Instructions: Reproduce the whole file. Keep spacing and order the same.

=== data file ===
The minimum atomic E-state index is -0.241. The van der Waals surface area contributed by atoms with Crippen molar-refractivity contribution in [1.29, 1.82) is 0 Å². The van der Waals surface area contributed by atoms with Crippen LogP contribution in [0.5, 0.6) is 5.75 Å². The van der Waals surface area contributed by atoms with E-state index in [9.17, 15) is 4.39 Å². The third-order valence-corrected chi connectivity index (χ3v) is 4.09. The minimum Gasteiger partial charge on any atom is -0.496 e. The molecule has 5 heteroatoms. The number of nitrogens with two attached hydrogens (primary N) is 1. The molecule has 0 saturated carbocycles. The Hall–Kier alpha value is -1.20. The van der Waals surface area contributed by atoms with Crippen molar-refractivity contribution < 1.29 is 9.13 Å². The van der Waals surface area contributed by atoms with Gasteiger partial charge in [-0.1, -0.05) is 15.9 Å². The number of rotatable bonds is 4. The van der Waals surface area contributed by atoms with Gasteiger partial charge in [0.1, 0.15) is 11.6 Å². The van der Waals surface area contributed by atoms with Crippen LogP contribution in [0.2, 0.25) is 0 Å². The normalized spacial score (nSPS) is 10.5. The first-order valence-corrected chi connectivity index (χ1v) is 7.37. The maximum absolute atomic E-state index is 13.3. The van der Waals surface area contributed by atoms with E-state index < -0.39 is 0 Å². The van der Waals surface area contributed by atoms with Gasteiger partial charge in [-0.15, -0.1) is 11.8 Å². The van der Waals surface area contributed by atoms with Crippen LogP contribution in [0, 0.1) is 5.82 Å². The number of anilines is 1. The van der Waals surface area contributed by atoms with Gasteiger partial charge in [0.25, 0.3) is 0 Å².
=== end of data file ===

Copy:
The minimum atomic E-state index is -0.241. The van der Waals surface area contributed by atoms with Crippen molar-refractivity contribution in [1.29, 1.82) is 0 Å². The van der Waals surface area contributed by atoms with Crippen LogP contribution in [0.5, 0.6) is 5.75 Å². The van der Waals surface area contributed by atoms with E-state index in [9.17, 15) is 4.39 Å². The third-order valence-corrected chi connectivity index (χ3v) is 4.09. The minimum Gasteiger partial charge on any atom is -0.496 e. The molecule has 5 heteroatoms. The number of nitrogens with two attached hydrogens (primary N) is 1. The molecule has 0 saturated carbocycles. The Hall–Kier alpha value is -1.20. The van der Waals surface area contributed by atoms with Crippen molar-refractivity contribution < 1.29 is 9.13 Å². The van der Waals surface area contributed by atoms with Gasteiger partial charge in [-0.1, -0.05) is 15.9 Å². The number of rotatable bonds is 4. The van der Waals surface area contributed by atoms with Gasteiger partial charge in [0.1, 0.15) is 11.6 Å². The van der Waals surface area contributed by atoms with Crippen LogP contribution in [0.2, 0.25) is 0 Å². The normalized spacial score (nSPS) is 10.5. The first-order valence-corrected chi connectivity index (χ1v) is 7.37. The maximum absolute atomic E-state index is 13.3. The van der Waals surface area contributed by atoms with E-state index < -0.39 is 0 Å². The van der Waals surface area contributed by atoms with Gasteiger partial charge in [-0.15, -0.1) is 11.8 Å². The van der Waals surface area contributed by atoms with Crippen LogP contribution in [0, 0.1) is 5.82 Å². The number of anilines is 1. The van der Waals surface area contributed by atoms with Gasteiger partial charge in [0.25, 0.3) is 0 Å².